Even as the overall economy managed to add jobs in July, small businesses continued cutting employees, numbers from the National Federation of Independent Businesses show.
Friday's jobs numbers revealed that the U.S. economy added 163,000 jobs last month, with a slight rise in unemployment.
The NFIB surveyed 1,803 small businesses and found a slight drop of -.04 percent in employment per firm in the prior three months through July.
That's an improvement over the 0.11 percent employment drop measured in June, but marks the second month of decline in small business employment after six straight months of improvements from December to May -- improvements that signaled the economy might have been turning around.
In perhaps another bad sign for future employment, 48 percent of small business owners surveyed said they had tried to hire in the last three months, but 86 percent of them found that few or no applicants were qualified for the positions.
Still, there was a barely silver lining in the NFIB report. A net 5 percent of small businesses plan to create jobs, up from 3 percent in the prior month. NFIB also noted that the net percentage of owners planning to create new jobs was positive in all industry groups except agriculture and retailing.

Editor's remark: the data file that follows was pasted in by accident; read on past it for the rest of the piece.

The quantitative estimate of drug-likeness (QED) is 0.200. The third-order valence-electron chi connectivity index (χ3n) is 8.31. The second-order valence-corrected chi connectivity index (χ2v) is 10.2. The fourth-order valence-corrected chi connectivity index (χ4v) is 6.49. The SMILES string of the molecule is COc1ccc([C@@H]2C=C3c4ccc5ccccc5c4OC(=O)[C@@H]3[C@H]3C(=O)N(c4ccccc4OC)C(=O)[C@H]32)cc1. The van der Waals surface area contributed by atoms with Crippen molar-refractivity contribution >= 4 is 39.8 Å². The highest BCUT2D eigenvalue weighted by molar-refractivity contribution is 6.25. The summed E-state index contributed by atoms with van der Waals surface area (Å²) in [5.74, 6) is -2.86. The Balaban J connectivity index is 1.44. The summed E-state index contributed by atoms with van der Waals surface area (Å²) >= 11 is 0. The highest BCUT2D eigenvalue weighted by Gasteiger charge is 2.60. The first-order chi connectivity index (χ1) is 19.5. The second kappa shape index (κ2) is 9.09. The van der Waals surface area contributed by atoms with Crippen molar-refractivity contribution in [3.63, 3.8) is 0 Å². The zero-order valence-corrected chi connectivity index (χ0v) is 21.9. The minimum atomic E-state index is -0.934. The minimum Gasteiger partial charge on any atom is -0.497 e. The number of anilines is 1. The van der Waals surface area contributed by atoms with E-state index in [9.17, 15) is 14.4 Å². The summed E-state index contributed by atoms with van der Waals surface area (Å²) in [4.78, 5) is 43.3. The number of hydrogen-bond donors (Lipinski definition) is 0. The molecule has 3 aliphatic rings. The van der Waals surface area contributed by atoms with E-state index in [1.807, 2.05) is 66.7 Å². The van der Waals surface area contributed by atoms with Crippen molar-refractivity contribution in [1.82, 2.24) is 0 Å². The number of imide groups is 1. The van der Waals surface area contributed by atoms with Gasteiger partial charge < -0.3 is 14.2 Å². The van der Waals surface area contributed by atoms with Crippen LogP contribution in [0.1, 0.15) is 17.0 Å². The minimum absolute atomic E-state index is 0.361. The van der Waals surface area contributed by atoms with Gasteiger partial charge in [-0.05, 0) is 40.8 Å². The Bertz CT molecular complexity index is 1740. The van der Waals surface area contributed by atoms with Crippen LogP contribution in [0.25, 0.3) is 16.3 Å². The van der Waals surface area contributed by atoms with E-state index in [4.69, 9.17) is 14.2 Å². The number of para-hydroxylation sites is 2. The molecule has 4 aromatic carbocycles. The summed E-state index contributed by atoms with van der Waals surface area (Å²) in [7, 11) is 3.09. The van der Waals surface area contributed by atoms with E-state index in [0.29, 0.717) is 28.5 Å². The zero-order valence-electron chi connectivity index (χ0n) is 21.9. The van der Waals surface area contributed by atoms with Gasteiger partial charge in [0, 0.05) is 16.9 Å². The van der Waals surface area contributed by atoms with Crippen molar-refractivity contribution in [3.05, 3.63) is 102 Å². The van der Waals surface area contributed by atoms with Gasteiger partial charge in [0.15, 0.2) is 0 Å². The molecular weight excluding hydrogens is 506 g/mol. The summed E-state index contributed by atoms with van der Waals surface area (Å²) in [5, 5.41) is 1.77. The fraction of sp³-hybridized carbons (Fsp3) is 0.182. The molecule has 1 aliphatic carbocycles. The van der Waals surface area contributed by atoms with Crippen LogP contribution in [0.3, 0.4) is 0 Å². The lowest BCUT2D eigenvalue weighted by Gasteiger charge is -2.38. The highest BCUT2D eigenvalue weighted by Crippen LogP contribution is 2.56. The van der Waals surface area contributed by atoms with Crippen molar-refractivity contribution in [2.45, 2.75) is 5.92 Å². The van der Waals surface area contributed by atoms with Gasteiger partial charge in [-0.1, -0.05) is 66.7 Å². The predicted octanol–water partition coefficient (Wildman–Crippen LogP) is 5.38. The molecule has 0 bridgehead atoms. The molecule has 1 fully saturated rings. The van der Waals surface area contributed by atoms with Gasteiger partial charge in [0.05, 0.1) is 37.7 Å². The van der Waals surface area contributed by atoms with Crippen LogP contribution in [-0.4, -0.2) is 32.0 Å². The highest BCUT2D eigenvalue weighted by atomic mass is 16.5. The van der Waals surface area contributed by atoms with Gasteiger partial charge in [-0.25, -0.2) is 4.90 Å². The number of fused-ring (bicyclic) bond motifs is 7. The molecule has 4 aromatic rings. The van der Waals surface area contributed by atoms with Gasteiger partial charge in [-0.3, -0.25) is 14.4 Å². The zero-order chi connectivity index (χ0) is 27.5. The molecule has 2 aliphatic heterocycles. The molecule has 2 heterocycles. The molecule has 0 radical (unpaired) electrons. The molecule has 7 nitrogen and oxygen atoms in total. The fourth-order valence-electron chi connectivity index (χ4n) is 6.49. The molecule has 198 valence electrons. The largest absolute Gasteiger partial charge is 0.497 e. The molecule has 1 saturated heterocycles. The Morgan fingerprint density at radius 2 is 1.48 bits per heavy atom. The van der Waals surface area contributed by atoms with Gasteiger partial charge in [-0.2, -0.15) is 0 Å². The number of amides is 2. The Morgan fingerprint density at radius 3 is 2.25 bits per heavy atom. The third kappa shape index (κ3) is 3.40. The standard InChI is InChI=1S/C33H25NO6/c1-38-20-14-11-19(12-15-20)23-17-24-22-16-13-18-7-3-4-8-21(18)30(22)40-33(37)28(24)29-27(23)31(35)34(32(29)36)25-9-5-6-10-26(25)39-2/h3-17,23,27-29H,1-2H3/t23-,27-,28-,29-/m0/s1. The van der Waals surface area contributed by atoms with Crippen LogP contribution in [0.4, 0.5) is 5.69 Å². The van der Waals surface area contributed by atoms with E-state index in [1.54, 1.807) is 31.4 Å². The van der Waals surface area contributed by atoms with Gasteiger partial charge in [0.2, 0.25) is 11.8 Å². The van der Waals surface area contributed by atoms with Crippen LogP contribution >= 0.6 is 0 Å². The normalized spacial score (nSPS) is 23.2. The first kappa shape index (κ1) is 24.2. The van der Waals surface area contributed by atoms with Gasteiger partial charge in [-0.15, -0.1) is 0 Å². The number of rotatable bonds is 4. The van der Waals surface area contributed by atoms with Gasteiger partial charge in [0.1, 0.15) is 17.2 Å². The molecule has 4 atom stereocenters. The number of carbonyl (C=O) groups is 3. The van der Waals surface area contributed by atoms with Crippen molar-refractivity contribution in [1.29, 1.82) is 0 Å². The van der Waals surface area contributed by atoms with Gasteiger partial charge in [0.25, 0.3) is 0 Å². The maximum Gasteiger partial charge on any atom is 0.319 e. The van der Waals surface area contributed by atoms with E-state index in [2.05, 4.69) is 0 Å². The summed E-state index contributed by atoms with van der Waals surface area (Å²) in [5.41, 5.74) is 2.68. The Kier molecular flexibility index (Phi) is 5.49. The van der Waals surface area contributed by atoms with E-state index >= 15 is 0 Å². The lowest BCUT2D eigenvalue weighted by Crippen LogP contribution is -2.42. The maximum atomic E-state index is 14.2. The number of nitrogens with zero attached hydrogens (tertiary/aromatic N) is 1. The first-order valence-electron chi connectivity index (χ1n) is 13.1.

Hiring plans also differ region to region: Businesses in the mid-Atlantic and mountain states plan to cut back on workers, while businesses in the south Atlantic and central states plan to add employees as the year goes on.
The negative trends for small businesses are indicative of an economy that grew a disappointing 1.5 percent in the second quarter, a figure attributed to fewer business investments, declines in exports and widespread cuts in government spending.